Stocks rose throughout 2019, but investor satisfaction fell. That's what a recent survey from E*Trade Financial (NASDAQ:ETFC) found. It seems 48% of self-directed investors are dissatisfied with their investment decisions last year, and 60% plan to make portfolio changes in 2020.
Trading has never been easier. Zero-fee brokers, up-to-the-second stock charts, and a constant bombardment of news all contribute to investors moving in and out of positions. It's better to buy and hold for the long term, but dissatisfaction leads many to think short-term. And if investors can be dissatisfied in a bull market like this, what will they feel in the next inevitable bear market?
All that being said, trading could rise and the market could become more volatile in the coming year. And "volatile" is a scary word for investors. What a smart investor needs is a stock that profits from a bull market or a bear market, as long as it means increased trading. Both E*Trade and Nasdaq Stock Market (NASDAQ:NDAQ) are companies that do just that. Here's how.
E*Trade cashes in when investors cash out
Joining the ranks of upstart online brokerage Robinhood and select other brokerages, E*Trade now offers commission-free stock trading, and it can be a great brokerage for investors looking for a mobile platform. It's also been a solid long-term investment. Although shares are down 30% from 2018 highs, its share price has doubled over the past five years.
E*Trade makes 65% of its revenue -- $1.9 billion in the trailing 12 months -- in interest from customer cash. To increase this revenue, the company has to attract more customer deposits. But it also benefits when current customers sell investments and move to a cash position. In fact, investors may already be getting jittery, as management noted that its customers were net sellers of securities in the third quarter. Customers may choose to cash out further if the market turns bearish this year. In that environment, E*Trade will profit from increased interest income on the cash it holds for investors.
However, if investors don't cash out of securities in 2020, E*Trade still has a powerful growth driver. It's the top player in corporate stock plans, administering plans for 20% of S&P 500 companies. Employees paid in stock options exercise them on E*Trade's platform, and from there choose what to do with the money. Currently, 15% of the cash stays with E*Trade, as the company is right there offering brokerage services. This business segment will be a growth driver no matter what the market does in the months ahead.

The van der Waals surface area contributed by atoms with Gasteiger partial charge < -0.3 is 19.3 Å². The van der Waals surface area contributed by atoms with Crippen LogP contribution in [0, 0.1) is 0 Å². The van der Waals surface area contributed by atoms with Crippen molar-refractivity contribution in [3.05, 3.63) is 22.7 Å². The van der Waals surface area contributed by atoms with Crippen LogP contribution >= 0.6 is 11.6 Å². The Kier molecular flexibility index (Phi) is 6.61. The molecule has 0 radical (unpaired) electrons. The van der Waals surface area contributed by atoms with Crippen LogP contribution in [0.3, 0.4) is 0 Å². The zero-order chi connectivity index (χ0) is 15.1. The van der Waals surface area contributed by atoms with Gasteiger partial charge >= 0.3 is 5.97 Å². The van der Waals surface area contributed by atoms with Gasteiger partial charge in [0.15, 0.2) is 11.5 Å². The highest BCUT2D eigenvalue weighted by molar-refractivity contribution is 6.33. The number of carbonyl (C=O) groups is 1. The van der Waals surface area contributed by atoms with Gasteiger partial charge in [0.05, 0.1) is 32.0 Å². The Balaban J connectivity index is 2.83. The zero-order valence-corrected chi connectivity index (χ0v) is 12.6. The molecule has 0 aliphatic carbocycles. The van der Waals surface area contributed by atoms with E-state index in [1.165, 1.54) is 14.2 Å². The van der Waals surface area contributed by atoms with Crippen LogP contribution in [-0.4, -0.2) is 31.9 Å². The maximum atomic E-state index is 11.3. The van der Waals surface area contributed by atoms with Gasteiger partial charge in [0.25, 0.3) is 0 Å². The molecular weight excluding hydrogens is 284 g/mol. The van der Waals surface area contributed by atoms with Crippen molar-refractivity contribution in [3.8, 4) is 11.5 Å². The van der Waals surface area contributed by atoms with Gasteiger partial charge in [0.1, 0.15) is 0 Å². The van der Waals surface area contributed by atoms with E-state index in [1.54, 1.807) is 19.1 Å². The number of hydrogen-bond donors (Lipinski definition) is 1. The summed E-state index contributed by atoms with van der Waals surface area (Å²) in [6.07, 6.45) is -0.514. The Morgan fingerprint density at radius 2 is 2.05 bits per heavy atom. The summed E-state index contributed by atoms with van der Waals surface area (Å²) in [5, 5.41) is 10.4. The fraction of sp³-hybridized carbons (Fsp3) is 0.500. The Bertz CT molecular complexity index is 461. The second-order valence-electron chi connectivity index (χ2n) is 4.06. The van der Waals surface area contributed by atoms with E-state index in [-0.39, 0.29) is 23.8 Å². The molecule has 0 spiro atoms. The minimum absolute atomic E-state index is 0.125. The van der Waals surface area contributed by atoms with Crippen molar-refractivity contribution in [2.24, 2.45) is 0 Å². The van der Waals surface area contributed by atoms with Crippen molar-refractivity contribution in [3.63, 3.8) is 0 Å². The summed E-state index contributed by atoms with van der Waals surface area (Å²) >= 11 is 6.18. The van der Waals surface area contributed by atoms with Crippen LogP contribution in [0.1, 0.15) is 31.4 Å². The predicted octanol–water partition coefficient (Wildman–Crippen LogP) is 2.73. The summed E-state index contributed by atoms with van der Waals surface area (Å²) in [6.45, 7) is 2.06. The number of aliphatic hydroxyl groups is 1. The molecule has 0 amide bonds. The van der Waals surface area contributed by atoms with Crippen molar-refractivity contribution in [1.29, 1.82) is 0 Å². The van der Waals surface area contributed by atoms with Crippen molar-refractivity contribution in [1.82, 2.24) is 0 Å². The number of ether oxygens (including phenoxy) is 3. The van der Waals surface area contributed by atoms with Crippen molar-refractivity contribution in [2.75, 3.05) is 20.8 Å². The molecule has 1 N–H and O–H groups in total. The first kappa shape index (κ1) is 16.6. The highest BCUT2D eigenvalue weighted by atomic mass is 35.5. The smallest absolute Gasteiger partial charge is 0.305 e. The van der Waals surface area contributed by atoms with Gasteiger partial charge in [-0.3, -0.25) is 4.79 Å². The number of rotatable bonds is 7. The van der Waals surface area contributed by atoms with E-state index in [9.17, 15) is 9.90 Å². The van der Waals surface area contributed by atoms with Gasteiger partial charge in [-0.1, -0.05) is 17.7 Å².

Nasdaq's profitable information services
Nasdaq is more than just a stock exchange. This company is a diverse business with five segments. Its biggest segment is market services -- accounting for 36% of Nasdaq's total revenue in the third quarter of 2019. It collects this revenue by charging fees to brokers for trading derivatives, ETFs, currencies, and more through Nasdaq's offerings. While this is Nasdaq's largest business segment, growth has slowed to just 2% in the third quarter.
However, as stock trading picks up, so does the need for good data. And that's how Nasdaq's information services segment makes money. Nasdaq provides both data and analytics to mostly institutional investors. This segment is growing fast -- up 11% year over year in Q3. But of note to investors is that this is Nasdaq's most profitable business segment, with a 64% operating income margin.
Supposing increased trading and market volatility aren't issues in 2020, Nasdaq can continue profiting from the market's bull run instead. As the stock market remains strong, more companies come public through IPOs. And Nasdaq is currently crushing the IPO listing game. In the first three quarters of 2019, 181 companies came public through IPOs. Of those, 138 (76%) have chosen Nasdaq as their exchange. Nasdaq not only records revenue at the time of IPO, but these companies continue to pay annually to be listed there.
If you only want one
There is upside with both of these companies, but E*Trade is the more contrarian stock pick. Many analysts are worried about E*Trade losing market share as competitors get acquired by bigger players with deeper pockets -- like when Charles Schwab acquired TD Ameritrade in November 2019. For its part, in the Q3 earnings call, E*Trade's management mentioned former customers returning to the platform now that it offers commission-free trading, but no concrete numbers were provided. Investors should watch E*Trade's upcoming fourth quarter for better insight into how strong the business really is in these competitive times.
Nasdaq, on the other hand, seems to be a more predictable business. No matter which way the market goes from here, Nasdaq has a business offering to profit. It's been a great long-term winner, more than doubling over the past five years, and a four-bagger over the past 10 years. Even with this growth, shares are reasonably priced at 20 times forward earnings, making this a company any investor should have on their watchlist.